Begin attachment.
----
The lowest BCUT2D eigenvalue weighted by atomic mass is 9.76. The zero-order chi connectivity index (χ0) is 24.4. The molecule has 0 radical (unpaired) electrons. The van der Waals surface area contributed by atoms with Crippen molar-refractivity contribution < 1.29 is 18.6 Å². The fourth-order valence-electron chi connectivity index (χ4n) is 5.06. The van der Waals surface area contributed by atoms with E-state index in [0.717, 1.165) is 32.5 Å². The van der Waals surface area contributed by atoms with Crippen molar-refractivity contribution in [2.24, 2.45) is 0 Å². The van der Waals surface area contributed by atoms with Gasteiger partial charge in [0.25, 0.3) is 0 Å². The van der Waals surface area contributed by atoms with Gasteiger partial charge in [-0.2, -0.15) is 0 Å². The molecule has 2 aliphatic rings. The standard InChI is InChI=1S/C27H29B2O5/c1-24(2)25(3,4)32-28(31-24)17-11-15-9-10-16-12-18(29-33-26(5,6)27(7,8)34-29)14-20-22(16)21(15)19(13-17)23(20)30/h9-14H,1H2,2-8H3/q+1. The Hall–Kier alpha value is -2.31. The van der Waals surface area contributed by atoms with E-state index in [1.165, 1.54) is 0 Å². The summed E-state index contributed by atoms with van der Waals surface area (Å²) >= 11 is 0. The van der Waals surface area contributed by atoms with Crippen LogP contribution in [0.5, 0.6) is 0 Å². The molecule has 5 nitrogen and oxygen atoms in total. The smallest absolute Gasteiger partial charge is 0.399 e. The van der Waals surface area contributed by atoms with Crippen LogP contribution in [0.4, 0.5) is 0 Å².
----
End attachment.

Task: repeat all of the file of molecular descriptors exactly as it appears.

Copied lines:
The lowest BCUT2D eigenvalue weighted by atomic mass is 9.76. The zero-order chi connectivity index (χ0) is 24.4. The molecule has 0 radical (unpaired) electrons. The van der Waals surface area contributed by atoms with Crippen molar-refractivity contribution < 1.29 is 18.6 Å². The fourth-order valence-electron chi connectivity index (χ4n) is 5.06. The van der Waals surface area contributed by atoms with E-state index in [0.717, 1.165) is 32.5 Å². The van der Waals surface area contributed by atoms with Crippen molar-refractivity contribution in [2.24, 2.45) is 0 Å². The van der Waals surface area contributed by atoms with Gasteiger partial charge in [0.25, 0.3) is 0 Å². The van der Waals surface area contributed by atoms with Gasteiger partial charge in [-0.2, -0.15) is 0 Å². The molecule has 2 aliphatic rings. The standard InChI is InChI=1S/C27H29B2O5/c1-24(2)25(3,4)32-28(31-24)17-11-15-9-10-16-12-18(29-33-26(5,6)27(7,8)34-29)14-20-22(16)21(15)19(13-17)23(20)30/h9-14H,1H2,2-8H3/q+1. The Hall–Kier alpha value is -2.31. The van der Waals surface area contributed by atoms with E-state index in [1.165, 1.54) is 0 Å². The summed E-state index contributed by atoms with van der Waals surface area (Å²) >= 11 is 0. The van der Waals surface area contributed by atoms with Crippen LogP contribution in [0.5, 0.6) is 0 Å². The molecule has 5 nitrogen and oxygen atoms in total. The smallest absolute Gasteiger partial charge is 0.399 e. The van der Waals surface area contributed by atoms with Crippen LogP contribution in [0.4, 0.5) is 0 Å².